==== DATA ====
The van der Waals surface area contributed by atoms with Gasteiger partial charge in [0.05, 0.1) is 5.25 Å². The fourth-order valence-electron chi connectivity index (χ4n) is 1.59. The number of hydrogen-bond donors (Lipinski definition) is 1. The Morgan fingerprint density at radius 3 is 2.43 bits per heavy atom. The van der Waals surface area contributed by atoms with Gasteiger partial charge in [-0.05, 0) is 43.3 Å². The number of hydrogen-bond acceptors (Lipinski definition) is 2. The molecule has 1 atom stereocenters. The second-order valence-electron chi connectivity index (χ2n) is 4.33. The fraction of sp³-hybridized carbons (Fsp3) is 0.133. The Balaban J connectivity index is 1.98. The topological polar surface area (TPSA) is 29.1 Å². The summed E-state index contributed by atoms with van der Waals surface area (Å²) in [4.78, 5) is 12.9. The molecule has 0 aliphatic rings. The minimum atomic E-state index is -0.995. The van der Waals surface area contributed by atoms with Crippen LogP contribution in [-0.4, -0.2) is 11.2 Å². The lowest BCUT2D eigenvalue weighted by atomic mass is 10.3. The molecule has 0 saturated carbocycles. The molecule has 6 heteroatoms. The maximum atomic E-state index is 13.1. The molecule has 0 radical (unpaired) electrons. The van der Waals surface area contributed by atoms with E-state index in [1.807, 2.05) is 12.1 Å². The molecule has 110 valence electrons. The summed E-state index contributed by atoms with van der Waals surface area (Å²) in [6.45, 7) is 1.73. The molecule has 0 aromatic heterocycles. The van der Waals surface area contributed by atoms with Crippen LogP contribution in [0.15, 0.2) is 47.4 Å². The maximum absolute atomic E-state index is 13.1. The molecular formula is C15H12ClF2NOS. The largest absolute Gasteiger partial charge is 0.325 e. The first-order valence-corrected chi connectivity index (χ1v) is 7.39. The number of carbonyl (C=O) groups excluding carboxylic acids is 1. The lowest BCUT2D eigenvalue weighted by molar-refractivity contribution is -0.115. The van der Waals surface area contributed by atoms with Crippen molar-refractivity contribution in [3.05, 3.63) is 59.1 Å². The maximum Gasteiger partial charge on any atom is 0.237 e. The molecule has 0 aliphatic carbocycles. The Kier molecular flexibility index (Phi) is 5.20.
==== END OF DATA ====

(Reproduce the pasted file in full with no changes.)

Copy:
The van der Waals surface area contributed by atoms with Gasteiger partial charge in [0.05, 0.1) is 5.25 Å². The fourth-order valence-electron chi connectivity index (χ4n) is 1.59. The number of hydrogen-bond donors (Lipinski definition) is 1. The Morgan fingerprint density at radius 3 is 2.43 bits per heavy atom. The van der Waals surface area contributed by atoms with Gasteiger partial charge in [-0.05, 0) is 43.3 Å². The number of hydrogen-bond acceptors (Lipinski definition) is 2. The molecule has 1 atom stereocenters. The second-order valence-electron chi connectivity index (χ2n) is 4.33. The fraction of sp³-hybridized carbons (Fsp3) is 0.133. The Balaban J connectivity index is 1.98. The topological polar surface area (TPSA) is 29.1 Å². The summed E-state index contributed by atoms with van der Waals surface area (Å²) in [4.78, 5) is 12.9. The molecule has 0 aliphatic rings. The minimum atomic E-state index is -0.995. The van der Waals surface area contributed by atoms with Crippen LogP contribution in [-0.4, -0.2) is 11.2 Å². The lowest BCUT2D eigenvalue weighted by atomic mass is 10.3. The molecule has 0 saturated carbocycles. The molecule has 6 heteroatoms. The maximum atomic E-state index is 13.1. The molecule has 0 radical (unpaired) electrons. The van der Waals surface area contributed by atoms with E-state index in [1.807, 2.05) is 12.1 Å². The molecule has 110 valence electrons. The summed E-state index contributed by atoms with van der Waals surface area (Å²) in [6.45, 7) is 1.73. The molecule has 0 aromatic heterocycles. The van der Waals surface area contributed by atoms with Crippen LogP contribution in [0.15, 0.2) is 47.4 Å². The maximum absolute atomic E-state index is 13.1. The molecular formula is C15H12ClF2NOS. The largest absolute Gasteiger partial charge is 0.325 e. The first-order valence-corrected chi connectivity index (χ1v) is 7.39. The number of carbonyl (C=O) groups excluding carboxylic acids is 1. The lowest BCUT2D eigenvalue weighted by molar-refractivity contribution is -0.115. The van der Waals surface area contributed by atoms with Crippen molar-refractivity contribution in [3.05, 3.63) is 59.1 Å². The maximum Gasteiger partial charge on any atom is 0.237 e. The molecule has 0 aliphatic carbocycles. The Kier molecular flexibility index (Phi) is 5.20.